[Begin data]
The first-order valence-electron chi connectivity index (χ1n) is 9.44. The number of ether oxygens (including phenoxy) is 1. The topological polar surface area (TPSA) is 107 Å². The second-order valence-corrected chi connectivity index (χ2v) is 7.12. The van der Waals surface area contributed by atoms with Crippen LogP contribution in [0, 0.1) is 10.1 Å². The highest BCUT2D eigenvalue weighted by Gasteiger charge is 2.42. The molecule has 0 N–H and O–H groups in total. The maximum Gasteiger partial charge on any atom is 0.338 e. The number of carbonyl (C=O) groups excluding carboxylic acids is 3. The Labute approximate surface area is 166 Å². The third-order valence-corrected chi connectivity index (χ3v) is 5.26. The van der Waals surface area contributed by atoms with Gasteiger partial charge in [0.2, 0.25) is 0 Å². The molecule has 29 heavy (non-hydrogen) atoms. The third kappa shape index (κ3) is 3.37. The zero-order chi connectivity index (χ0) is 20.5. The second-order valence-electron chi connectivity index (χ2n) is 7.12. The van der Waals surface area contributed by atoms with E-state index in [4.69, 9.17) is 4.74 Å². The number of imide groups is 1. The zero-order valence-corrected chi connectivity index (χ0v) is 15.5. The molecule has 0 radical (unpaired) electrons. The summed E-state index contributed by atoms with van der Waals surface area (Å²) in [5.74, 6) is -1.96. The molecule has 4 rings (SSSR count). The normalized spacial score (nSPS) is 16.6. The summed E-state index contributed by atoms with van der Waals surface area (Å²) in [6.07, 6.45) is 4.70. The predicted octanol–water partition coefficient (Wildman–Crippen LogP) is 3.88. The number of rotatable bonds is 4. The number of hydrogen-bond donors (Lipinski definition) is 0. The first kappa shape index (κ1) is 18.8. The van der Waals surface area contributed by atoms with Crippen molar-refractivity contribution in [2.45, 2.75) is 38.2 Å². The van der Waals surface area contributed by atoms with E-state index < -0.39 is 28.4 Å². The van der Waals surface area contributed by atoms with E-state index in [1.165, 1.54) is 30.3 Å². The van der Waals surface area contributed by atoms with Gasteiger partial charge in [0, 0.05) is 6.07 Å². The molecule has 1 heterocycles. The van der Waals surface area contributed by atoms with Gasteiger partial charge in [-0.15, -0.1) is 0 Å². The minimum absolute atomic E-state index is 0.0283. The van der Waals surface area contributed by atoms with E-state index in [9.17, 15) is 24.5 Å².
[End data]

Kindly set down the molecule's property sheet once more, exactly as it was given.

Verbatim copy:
The first-order valence-electron chi connectivity index (χ1n) is 9.44. The number of ether oxygens (including phenoxy) is 1. The topological polar surface area (TPSA) is 107 Å². The second-order valence-corrected chi connectivity index (χ2v) is 7.12. The van der Waals surface area contributed by atoms with Crippen LogP contribution in [0, 0.1) is 10.1 Å². The highest BCUT2D eigenvalue weighted by Gasteiger charge is 2.42. The molecule has 0 N–H and O–H groups in total. The maximum Gasteiger partial charge on any atom is 0.338 e. The number of carbonyl (C=O) groups excluding carboxylic acids is 3. The Labute approximate surface area is 166 Å². The third-order valence-corrected chi connectivity index (χ3v) is 5.26. The van der Waals surface area contributed by atoms with Gasteiger partial charge in [0.2, 0.25) is 0 Å². The molecule has 29 heavy (non-hydrogen) atoms. The third kappa shape index (κ3) is 3.37. The zero-order chi connectivity index (χ0) is 20.5. The second-order valence-electron chi connectivity index (χ2n) is 7.12. The van der Waals surface area contributed by atoms with E-state index in [4.69, 9.17) is 4.74 Å². The number of imide groups is 1. The zero-order valence-corrected chi connectivity index (χ0v) is 15.5. The molecule has 0 radical (unpaired) electrons. The summed E-state index contributed by atoms with van der Waals surface area (Å²) in [5.74, 6) is -1.96. The molecule has 4 rings (SSSR count). The normalized spacial score (nSPS) is 16.6. The summed E-state index contributed by atoms with van der Waals surface area (Å²) in [6.07, 6.45) is 4.70. The predicted octanol–water partition coefficient (Wildman–Crippen LogP) is 3.88. The number of rotatable bonds is 4. The number of hydrogen-bond donors (Lipinski definition) is 0. The first kappa shape index (κ1) is 18.8. The van der Waals surface area contributed by atoms with Crippen molar-refractivity contribution in [2.45, 2.75) is 38.2 Å². The van der Waals surface area contributed by atoms with E-state index < -0.39 is 28.4 Å². The van der Waals surface area contributed by atoms with E-state index in [1.165, 1.54) is 30.3 Å². The van der Waals surface area contributed by atoms with Gasteiger partial charge in [0, 0.05) is 6.07 Å². The molecule has 1 heterocycles. The van der Waals surface area contributed by atoms with Gasteiger partial charge in [-0.15, -0.1) is 0 Å². The minimum absolute atomic E-state index is 0.0283. The van der Waals surface area contributed by atoms with E-state index in [9.17, 15) is 24.5 Å².